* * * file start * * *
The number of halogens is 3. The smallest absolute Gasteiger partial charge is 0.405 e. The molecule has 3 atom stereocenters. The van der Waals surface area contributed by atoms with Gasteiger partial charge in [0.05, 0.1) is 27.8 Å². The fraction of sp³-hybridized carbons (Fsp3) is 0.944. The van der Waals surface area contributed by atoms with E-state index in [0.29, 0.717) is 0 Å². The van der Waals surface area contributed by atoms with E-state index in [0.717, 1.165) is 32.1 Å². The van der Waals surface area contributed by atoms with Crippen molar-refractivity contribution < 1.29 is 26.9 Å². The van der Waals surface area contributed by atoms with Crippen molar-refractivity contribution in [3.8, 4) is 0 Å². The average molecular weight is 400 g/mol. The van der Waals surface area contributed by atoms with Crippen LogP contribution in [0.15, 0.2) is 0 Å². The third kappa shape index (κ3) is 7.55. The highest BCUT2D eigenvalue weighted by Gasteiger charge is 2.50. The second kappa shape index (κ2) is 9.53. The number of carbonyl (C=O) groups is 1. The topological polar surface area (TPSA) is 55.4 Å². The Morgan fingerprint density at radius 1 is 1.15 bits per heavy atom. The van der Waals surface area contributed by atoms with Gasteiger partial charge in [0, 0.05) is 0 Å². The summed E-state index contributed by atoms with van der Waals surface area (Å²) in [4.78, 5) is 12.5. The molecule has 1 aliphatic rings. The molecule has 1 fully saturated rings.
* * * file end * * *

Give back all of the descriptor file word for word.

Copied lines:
The number of halogens is 3. The smallest absolute Gasteiger partial charge is 0.405 e. The molecule has 3 atom stereocenters. The van der Waals surface area contributed by atoms with Gasteiger partial charge in [0.05, 0.1) is 27.8 Å². The fraction of sp³-hybridized carbons (Fsp3) is 0.944. The van der Waals surface area contributed by atoms with E-state index in [0.29, 0.717) is 0 Å². The van der Waals surface area contributed by atoms with E-state index in [0.717, 1.165) is 32.1 Å². The van der Waals surface area contributed by atoms with Crippen molar-refractivity contribution < 1.29 is 26.9 Å². The van der Waals surface area contributed by atoms with Crippen molar-refractivity contribution in [3.8, 4) is 0 Å². The average molecular weight is 400 g/mol. The van der Waals surface area contributed by atoms with Crippen LogP contribution in [0.15, 0.2) is 0 Å². The third kappa shape index (κ3) is 7.55. The highest BCUT2D eigenvalue weighted by Gasteiger charge is 2.50. The second kappa shape index (κ2) is 9.53. The number of carbonyl (C=O) groups is 1. The topological polar surface area (TPSA) is 55.4 Å². The Morgan fingerprint density at radius 1 is 1.15 bits per heavy atom. The van der Waals surface area contributed by atoms with Gasteiger partial charge in [0, 0.05) is 0 Å². The summed E-state index contributed by atoms with van der Waals surface area (Å²) in [4.78, 5) is 12.5. The molecule has 1 aliphatic rings. The molecule has 1 fully saturated rings.